In phonetics, any aspect of a sound affected by the larynx is called phonation. In the simplest case this is voice. Voiceless sounds include [p t k s ch f]. When the vocal folds in the larynx vibrate, voice is produced. The corresponding voiced sounds are [b d g z j v]. Normally all vowels are voiced, as are the nasals [m n] and the liquids [l r].

English is typical in that the contrast between voiced and voiceless sounds is very common in languages, and voiceless vowels, nasals, or liquids are rare. However, the so-called voiced and voiceless pairs of English are pronounced slightly differently from those of French. Once you get into exact details of pronunciation, that is phonetics rather than phonology, the situation becomes very complex. The description that follows is still much simplified.

The larynx is a box made of two interlocking curved pieces of cartilage, one at the front and top, one at the back and bottom. From front to back stretch the vocal folds (or vocal chords or cords). These can be open to allow the passage of air, or closed. They are controlled by two small objects called the arytenoid cartilages, at the back. When these spread apart, a narrow V-shaped space is formed between the vocal folds. This is called the glottis.


Voice is created when the vocal folds are closed, and the air stream from the lungs continues to press against them at high speed. They are forced open. Continued muscular tension tries to close them and is aided by the Bernoulli effect lowering the pressure behind the released air. This is one pulse of voice. The continuous cycling of opening and closing is the vibration that constitutes voice. In men the frequency is typically around 100 to 150 Hz, in women twice that, in children three or four times that.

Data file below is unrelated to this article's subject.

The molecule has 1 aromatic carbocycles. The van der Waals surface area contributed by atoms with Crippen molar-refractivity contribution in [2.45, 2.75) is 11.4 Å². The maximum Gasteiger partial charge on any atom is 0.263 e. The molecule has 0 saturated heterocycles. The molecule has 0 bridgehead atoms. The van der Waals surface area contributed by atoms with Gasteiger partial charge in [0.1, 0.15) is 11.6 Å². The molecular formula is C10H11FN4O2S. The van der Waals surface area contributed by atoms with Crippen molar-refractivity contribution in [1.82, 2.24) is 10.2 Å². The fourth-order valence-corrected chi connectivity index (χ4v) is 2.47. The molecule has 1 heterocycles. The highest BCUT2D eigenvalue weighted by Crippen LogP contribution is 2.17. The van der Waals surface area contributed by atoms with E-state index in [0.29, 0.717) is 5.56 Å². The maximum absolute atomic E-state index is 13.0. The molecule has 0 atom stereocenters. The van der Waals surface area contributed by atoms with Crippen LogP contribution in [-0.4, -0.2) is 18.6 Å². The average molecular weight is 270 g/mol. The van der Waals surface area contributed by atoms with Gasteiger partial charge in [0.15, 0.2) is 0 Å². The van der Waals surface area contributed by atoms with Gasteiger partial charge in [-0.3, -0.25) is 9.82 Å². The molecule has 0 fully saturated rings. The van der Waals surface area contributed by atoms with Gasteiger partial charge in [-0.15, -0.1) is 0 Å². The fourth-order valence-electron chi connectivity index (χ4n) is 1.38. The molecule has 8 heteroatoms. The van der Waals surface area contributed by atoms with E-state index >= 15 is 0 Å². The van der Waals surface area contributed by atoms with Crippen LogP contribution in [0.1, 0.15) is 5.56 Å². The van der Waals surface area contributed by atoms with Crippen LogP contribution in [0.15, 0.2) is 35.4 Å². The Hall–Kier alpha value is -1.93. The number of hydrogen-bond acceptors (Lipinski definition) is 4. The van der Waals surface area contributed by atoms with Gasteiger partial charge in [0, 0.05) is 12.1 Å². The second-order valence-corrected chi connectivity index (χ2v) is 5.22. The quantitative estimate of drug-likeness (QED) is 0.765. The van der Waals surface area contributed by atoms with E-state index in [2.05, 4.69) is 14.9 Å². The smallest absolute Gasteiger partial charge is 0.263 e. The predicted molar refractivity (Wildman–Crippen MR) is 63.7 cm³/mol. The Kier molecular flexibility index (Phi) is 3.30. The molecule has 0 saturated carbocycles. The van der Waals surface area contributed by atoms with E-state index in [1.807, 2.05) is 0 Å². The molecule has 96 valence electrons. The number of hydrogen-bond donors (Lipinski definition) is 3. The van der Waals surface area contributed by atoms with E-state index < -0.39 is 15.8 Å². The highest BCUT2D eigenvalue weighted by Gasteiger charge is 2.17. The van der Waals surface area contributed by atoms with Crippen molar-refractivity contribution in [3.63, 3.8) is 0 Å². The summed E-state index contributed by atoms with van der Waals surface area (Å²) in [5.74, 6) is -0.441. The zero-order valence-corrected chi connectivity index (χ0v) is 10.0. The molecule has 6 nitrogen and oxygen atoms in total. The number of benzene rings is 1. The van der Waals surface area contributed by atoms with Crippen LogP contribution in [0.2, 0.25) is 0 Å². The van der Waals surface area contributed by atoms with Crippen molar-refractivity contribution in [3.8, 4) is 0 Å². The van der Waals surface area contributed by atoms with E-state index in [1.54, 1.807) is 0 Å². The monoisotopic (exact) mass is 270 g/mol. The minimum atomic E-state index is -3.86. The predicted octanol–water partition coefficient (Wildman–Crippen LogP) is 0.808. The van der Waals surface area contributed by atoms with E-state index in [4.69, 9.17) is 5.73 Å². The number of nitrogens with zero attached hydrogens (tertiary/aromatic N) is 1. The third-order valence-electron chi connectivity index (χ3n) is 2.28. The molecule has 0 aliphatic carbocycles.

This fundamental frequency is called F0, with F for formant. Individual sounds are characterized by higher-frequency energy created up in the mouth: the vowels are distinguished by the frequency of their formants 1, 2, and 3, with the laryngal component F0 contributing the pitch of the sound. Fricatives like [s z sh f v th] have diffuse energetic bands of higher frequency caused by turbulent flow around the tongue or lips.

This is the normal form of voicing. By stretching the glottis from front to back frequencies of more than twice the usual range can be made. This is falsetto, and is not used as an ordinary linguistic effect in any language, but may be used as a cultural marker of excitement. This is called a paralinguistic use. When the vibration is dropped to less than half its usual rate it's called creak. This is sometimes used as a component of one of the tones in tone languages. Or perhaps it's creaky voice and a combination of creak and normal voicing. I get very confused around here.

Murmur or breathy voice is when the vocal folds are only held laxly together. The vibration is combined with the turbulent effect of audible breath. Some tone languages have one of their tones with murmur. Any voiced sound can be murmured. In many Indian languages descended from Sanskrit there are murmured stops [b d j g] as well as plain voiced ones.

Breath and whisper

Voiceless sounds are normally made with an open glottis. However there are two ways of having the glottis partly constricted without producing the regular vibration of voice. If the glottis is narrow enough, the air stream suffers turbulent flow. This is what we hear as [h], a glottal fricative. In words like ahead, behind where it's surrounded by voiced vowels, the [h] is usually voiced as well as breathy, that is murmured.